This year the 16th congress of the International Political Science Association was held in Berlin. The congresses take place every three years with about 2,000 participants from every part of the globe. Mostly cool heads ponder hot issues, including such matters as elections, internal conflict, war, peace, corruption, party structures and party finance, the role of legislators, ministers, and now, very prominently, the place of women in politics.
Political scientists are generally surprisingly calm, rational and cool, given the sometimes inflammatory nature of the material on which they are working. They avoid some sensitivities by using words which help to defuse the situation, words such as "ethnicity", so that many of the serious divisions in the world can be subject to a certain degree of detachment. Given that many of the world's big problems are tied up with ethnic conflicts, from Bosnia to South Africa, the subject received constant attention, but it was mostly a clinical exercise.
While there were some practising politicians present, most were political scientists who would neither often dirty their hands with day-to-day politics nor have to justify their performance, except perhaps to their home universities who funded them.
The distinction between political scientists and politicians was spelt out in a session on the problems of high office. We were promised an insight into being a prime minister or president, but only one former prime minister turned up, namely, Hanna Suchocka of Poland. Two former women prime ministers from Portugal and Bolivia failed to materialise. The session turned into a diatribe about the wickedness of men in high office.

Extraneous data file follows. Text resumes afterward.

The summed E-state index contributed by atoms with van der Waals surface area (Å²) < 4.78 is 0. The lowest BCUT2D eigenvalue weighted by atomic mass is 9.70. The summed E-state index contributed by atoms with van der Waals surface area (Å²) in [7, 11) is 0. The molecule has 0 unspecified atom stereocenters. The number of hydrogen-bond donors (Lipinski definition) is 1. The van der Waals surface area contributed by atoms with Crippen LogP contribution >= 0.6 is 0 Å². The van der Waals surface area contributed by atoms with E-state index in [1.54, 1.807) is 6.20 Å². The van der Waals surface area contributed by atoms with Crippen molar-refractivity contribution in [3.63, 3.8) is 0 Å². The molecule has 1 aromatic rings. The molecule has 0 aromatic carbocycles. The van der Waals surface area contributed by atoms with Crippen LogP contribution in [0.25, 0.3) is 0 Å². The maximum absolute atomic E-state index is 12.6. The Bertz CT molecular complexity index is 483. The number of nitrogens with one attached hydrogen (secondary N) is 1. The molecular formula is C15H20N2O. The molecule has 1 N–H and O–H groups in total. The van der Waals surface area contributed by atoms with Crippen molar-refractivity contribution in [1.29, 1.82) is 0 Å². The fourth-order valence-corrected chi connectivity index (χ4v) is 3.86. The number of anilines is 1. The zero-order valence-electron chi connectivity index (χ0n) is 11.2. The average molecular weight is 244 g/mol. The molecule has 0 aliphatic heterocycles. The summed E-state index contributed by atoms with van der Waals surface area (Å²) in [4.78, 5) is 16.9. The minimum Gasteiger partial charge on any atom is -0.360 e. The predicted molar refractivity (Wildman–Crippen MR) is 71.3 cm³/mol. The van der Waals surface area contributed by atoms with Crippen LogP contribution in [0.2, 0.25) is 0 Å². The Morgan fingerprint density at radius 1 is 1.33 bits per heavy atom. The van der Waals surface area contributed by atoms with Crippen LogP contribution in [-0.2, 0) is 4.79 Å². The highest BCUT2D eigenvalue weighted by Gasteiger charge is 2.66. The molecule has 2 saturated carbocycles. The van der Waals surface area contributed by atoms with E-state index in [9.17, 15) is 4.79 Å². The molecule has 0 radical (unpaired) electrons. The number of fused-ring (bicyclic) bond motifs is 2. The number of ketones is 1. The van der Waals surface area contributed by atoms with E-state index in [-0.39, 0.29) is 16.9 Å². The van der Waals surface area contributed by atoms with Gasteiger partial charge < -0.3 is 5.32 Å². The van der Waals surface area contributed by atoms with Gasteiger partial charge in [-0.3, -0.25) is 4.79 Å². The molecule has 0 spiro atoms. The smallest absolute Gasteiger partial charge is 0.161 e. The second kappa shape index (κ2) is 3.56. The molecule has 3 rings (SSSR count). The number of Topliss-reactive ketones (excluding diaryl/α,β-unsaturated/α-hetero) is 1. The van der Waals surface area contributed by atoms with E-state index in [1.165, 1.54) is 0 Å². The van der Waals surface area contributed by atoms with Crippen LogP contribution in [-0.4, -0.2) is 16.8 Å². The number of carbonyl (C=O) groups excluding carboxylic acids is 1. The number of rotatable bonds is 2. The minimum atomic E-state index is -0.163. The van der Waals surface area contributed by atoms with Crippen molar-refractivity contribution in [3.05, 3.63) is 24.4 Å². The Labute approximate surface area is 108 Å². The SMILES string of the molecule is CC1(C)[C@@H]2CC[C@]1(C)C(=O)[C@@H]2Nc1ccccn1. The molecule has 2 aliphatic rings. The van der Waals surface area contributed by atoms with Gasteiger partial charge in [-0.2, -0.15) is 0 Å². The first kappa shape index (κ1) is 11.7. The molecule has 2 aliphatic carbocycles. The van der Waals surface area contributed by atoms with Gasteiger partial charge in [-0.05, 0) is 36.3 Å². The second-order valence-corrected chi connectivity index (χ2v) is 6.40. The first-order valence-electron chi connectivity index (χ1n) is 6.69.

Margaret Thatcher was invited but declined. So we learned little about the problems of being a prime minister, as this session was hijacked by the association president, a woman, into a complaint that women play little part in political life.
The holding of this conference in Berlin was of special interest given that the unity of the city is so recent. When conference planning began, Berlin was still a divided city and the idea of a conference on politics, whether academic or not, was a hazardous business. In the event the German political scientists found themselves most unexpectedly in a reunified city and country. One had the impression that they were in a state of shock. The Koreans were intensely interested in the whole concept of reunification and turned up in droves to hear how it was done. Alas, the Germans said, unification is uncomfortable and full of dangers to both sides. In one unguarded moment the Germans admitted that reunification, like marriage, was to be put off if not avoided.
Korean reunification will be much more difficult than that of Germany. The Koreans will hold the next conference in Seoul in 1997, (a poignant date for Hong Kong too), but by then Korea may be one nation, albeit with two souls, (or Seouls).
Given the location, the question of Europe loomed large. If Europe is a nightmare for politicians, it is a dream for political scientists. The latter endlessly examine, analyse and pontificate about the many abstractions of European unity such as integration. Thus, on the very first day, in a session on the turnout in the 1994 European elections, a solemn debate about the statistical aspects of the European voter came to the stirring conclusion that turnout was about 30 per cent less than in national elections.
We also heard about Euronostalgia, the idea that some dreamers have of a Europe full of happy and contented folk who had found brotherhood for ever.